Six Organs of Admittance
There is a deep dark reverence for Mother Nature and her indifferent majesty behind Six Organs of Admittance’s latest full-length, The Sun Awakens. Singer, guitarist and Six Organs’ center-piece Ben Chasney pics his guitar as though he were perched on the lip of a gurgling volcano, summoning spirits from several millennia of folk alchemy. Everything from Celtic strumming to John Fahey’s Appalachia flows through his morphine velocity.
Amidst the Will Oldhams, Smogs, Grubbs and other mania-damaged characters occupying Drag City’s roster, Six Organs is an anomaly that thrives in the unpopulated wilds surrounding traditional song writer fixations. The rhythms of wind blowing over tall grass, water moving downstream and the graceful finality of the life and cycle eschew Chasney’s concerns with interpersonal relationships. Rather, he stands in awe of Earthly design, paying heed to everything from the unmolested balance of nature to the droning resonance of the planet forever wobbling on its axes. Physical decay lurks behind every noise and every note plucked throughout The Sun Awakens. By holding back spiritual speculation and keeping the cannon fixed on bodily break down, he crafts a bleak though somewhat breezy take on the inevitable.
“Torn By Wolves” opens the disc, and by any other name the song would be a mountain-top jam eased out by bearded hillbilly’s, bathing in the dew and morning light of a brand new day. But under the guise of such a violent and unsettling title, one can hardly escape the mortal implications of the song. To Chasney life and death are equal and opposite gears of the same simple machine.
“Torn By Wolves” is the counterpart to “Wolves’ Pup.” Both numbers bookend a conceptual fugue where one life is ended and another is sustained.
Through it all songs like “Black Wall” demonstrate Chasney’s prowess with both his voice and guitar, pitting clusters of strummed acoustic strings over swells of electric distortion. His angelic, falsetto takes a back seat to the rising of his guitar, to great affect. His invasive vocal delivery from “Bless Your Blood” kicks the recording momentarily out of balance, before his instrumental arrangements restore a sense of harmony.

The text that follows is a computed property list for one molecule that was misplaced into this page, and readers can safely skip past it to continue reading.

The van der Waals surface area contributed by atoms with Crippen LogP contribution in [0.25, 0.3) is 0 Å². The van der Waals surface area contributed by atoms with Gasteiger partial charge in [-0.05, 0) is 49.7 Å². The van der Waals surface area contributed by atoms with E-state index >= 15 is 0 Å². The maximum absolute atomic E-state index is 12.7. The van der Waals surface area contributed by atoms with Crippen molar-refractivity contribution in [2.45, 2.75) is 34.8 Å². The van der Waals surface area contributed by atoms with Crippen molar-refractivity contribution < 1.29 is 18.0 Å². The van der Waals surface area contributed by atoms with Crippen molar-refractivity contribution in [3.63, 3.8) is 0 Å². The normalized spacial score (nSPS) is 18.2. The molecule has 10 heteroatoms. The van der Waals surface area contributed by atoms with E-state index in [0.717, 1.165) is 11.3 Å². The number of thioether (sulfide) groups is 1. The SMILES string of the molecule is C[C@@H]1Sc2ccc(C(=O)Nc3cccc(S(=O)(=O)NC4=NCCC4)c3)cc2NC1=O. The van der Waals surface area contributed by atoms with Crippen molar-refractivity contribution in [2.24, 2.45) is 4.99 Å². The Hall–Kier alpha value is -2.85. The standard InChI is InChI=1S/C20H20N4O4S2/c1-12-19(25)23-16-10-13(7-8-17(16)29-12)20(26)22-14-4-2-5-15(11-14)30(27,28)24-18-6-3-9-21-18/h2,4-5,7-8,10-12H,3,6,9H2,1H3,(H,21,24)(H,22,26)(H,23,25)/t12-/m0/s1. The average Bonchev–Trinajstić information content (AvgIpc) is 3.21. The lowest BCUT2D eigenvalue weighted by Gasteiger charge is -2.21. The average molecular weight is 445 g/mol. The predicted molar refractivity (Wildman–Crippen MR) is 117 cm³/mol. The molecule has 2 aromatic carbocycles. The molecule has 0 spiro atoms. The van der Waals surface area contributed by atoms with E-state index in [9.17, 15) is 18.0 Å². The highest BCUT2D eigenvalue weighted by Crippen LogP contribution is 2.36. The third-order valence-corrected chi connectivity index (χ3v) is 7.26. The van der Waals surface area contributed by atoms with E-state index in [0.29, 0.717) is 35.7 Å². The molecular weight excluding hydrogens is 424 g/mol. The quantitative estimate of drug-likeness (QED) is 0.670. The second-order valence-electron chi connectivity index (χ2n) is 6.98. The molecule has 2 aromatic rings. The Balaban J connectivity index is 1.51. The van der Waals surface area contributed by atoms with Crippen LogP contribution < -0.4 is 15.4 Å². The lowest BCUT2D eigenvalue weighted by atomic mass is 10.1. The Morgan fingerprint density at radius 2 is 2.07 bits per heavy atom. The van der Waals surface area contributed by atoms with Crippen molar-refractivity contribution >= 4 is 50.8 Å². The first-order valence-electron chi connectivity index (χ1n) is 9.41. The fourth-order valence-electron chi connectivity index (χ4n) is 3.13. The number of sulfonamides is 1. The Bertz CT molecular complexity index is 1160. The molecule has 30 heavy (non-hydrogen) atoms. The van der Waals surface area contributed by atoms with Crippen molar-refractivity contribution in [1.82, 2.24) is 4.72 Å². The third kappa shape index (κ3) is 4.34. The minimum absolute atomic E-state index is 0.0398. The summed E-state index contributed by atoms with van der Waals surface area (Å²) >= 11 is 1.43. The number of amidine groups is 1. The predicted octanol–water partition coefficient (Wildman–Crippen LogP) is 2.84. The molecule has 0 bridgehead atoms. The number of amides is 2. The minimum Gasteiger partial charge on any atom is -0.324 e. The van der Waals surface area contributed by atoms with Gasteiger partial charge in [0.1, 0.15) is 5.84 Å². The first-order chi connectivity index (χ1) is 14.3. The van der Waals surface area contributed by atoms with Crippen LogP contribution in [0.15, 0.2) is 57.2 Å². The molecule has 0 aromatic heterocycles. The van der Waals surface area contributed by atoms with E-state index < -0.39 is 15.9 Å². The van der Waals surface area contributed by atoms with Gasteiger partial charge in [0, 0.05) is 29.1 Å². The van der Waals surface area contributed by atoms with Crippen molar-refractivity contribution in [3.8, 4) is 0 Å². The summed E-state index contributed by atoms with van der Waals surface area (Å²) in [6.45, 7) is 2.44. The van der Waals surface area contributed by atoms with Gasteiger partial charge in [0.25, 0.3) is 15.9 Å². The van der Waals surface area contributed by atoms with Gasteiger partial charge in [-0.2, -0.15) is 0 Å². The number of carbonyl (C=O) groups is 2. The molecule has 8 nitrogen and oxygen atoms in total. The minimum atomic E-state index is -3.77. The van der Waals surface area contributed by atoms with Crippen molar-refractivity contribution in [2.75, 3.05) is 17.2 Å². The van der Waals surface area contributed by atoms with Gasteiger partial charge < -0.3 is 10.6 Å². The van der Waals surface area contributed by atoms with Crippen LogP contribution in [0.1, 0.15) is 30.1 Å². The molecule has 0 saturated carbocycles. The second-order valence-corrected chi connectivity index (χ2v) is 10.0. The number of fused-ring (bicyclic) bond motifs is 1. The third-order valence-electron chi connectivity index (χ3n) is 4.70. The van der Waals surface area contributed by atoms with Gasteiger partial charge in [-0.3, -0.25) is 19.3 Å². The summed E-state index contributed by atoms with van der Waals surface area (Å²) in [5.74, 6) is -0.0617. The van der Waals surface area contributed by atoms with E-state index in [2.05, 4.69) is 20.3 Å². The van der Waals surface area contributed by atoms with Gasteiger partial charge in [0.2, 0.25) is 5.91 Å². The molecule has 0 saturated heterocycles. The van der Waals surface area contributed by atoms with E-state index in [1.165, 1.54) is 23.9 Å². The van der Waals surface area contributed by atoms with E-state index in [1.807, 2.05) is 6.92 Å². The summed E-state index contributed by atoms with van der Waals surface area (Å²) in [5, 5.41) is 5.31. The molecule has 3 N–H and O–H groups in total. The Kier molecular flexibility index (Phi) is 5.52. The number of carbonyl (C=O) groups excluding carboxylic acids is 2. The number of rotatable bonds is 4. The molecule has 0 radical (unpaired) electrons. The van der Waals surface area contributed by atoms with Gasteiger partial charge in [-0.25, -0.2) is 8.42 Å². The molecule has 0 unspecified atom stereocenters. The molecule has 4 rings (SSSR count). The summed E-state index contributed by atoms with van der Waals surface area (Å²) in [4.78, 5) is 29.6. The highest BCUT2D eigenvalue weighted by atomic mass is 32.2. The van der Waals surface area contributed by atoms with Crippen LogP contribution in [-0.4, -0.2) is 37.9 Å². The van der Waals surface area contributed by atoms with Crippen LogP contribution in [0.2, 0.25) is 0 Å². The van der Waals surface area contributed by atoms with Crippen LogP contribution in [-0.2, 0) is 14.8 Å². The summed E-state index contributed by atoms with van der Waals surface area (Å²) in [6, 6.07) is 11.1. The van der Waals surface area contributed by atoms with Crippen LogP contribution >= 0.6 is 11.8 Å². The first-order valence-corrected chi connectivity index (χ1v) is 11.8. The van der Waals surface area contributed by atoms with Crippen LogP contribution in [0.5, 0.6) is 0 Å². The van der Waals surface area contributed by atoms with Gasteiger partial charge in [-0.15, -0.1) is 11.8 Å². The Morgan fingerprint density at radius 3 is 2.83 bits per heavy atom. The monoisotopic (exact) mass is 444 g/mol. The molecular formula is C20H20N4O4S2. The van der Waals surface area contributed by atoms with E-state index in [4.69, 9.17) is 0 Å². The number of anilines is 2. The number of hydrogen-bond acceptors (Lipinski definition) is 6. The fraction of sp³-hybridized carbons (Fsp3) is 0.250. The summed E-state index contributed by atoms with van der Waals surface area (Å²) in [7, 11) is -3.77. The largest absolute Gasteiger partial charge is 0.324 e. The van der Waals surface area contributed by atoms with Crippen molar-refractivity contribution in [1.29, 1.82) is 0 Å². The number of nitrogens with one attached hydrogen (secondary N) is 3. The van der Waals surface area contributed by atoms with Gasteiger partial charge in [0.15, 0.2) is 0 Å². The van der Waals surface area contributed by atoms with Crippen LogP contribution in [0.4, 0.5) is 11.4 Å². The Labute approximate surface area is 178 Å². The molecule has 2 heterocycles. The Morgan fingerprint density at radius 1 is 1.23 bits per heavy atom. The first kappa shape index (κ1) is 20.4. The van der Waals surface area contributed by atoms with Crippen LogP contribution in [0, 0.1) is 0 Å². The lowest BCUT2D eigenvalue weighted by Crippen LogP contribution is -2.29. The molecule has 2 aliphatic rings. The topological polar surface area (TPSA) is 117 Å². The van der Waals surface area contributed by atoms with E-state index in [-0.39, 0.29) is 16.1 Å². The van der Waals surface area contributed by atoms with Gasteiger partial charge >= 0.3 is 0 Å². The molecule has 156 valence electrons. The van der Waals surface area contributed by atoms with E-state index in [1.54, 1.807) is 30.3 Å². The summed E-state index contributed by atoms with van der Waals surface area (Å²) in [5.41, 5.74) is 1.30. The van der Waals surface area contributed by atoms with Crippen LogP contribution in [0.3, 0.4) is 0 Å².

Virtuosity is as much of an asset as it is a detriment to Chasney’s songwriting. Previous albums such as School of the Flower have sunk into the prog. rock trap of excellent musicianship, but bad songs. Here, each song unfolds methodically, but never at the expense of an intriguing listen. Each song varies from a minute-and-a-half to nearly 24 minutes in length. It’s a demanding listen that requires deep concentration and zero distractions.
“The Desert is a Circle” is the closest thing to a pop song Six Organs has to offer with this go around. The Southwestern melodies around which the song takes shape are a welcome reprieve from the desolate nature of the disc. To the observant ear the circular minimalist motion of the song kicks up stunted tonal fragments that invoke the Doors’ “LA Woman” or any number of Ennio Morricone's Western soundtracks.
Although these sonic fingerprints are smudged on each and every song thus far, “The Desert is a Circle” is a cool oasis that allows time for reflection and gives perspective to each song before moving on.
“Attar” is carved out by a heavy handed Arabic beat and razor-sharp guitar noise that’s cut from the same cloth as Chasney’s more aggressive side seen standing defiantly in his other group, Comets On Fire. “River of Transfiguration” crams all of the heretofore ignored spiritual anxiety into one formless, drone equal in length to the rest of the recording. The afterlife is not so much an afterthought, but an afterward that bares no resemblance to the living world.
Published by Creative Loafing (July, 2006)